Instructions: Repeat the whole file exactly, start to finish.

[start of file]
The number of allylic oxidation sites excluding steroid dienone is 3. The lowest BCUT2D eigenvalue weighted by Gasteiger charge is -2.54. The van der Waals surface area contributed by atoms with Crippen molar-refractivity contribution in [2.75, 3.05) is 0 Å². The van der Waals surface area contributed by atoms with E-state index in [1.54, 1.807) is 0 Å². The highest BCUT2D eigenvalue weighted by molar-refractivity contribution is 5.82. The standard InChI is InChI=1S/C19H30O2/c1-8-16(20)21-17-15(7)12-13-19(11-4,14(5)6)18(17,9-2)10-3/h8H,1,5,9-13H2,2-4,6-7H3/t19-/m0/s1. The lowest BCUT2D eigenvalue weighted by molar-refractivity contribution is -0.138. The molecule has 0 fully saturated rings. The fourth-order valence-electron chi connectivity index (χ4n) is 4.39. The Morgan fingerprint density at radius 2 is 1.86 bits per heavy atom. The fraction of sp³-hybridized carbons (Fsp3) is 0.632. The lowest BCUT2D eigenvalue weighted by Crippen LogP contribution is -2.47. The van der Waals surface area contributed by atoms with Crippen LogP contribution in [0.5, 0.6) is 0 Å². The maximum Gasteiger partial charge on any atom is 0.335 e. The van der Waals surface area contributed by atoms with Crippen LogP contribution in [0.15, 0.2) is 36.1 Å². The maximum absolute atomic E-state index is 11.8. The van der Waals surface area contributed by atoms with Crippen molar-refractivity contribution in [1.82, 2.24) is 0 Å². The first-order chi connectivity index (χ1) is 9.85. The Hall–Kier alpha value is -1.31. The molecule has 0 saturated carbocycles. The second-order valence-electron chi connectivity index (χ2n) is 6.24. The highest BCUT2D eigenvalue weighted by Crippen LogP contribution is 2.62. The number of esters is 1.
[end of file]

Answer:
The number of allylic oxidation sites excluding steroid dienone is 3. The lowest BCUT2D eigenvalue weighted by Gasteiger charge is -2.54. The van der Waals surface area contributed by atoms with Crippen molar-refractivity contribution in [2.75, 3.05) is 0 Å². The van der Waals surface area contributed by atoms with E-state index in [1.54, 1.807) is 0 Å². The highest BCUT2D eigenvalue weighted by molar-refractivity contribution is 5.82. The standard InChI is InChI=1S/C19H30O2/c1-8-16(20)21-17-15(7)12-13-19(11-4,14(5)6)18(17,9-2)10-3/h8H,1,5,9-13H2,2-4,6-7H3/t19-/m0/s1. The lowest BCUT2D eigenvalue weighted by molar-refractivity contribution is -0.138. The molecule has 0 fully saturated rings. The fourth-order valence-electron chi connectivity index (χ4n) is 4.39. The Morgan fingerprint density at radius 2 is 1.86 bits per heavy atom. The fraction of sp³-hybridized carbons (Fsp3) is 0.632. The lowest BCUT2D eigenvalue weighted by Crippen LogP contribution is -2.47. The van der Waals surface area contributed by atoms with Crippen LogP contribution in [0.5, 0.6) is 0 Å². The maximum Gasteiger partial charge on any atom is 0.335 e. The van der Waals surface area contributed by atoms with Crippen LogP contribution in [0.15, 0.2) is 36.1 Å². The maximum absolute atomic E-state index is 11.8. The van der Waals surface area contributed by atoms with Crippen molar-refractivity contribution in [1.82, 2.24) is 0 Å². The first-order chi connectivity index (χ1) is 9.85. The Hall–Kier alpha value is -1.31. The molecule has 0 saturated carbocycles. The second-order valence-electron chi connectivity index (χ2n) is 6.24. The highest BCUT2D eigenvalue weighted by Crippen LogP contribution is 2.62. The number of esters is 1.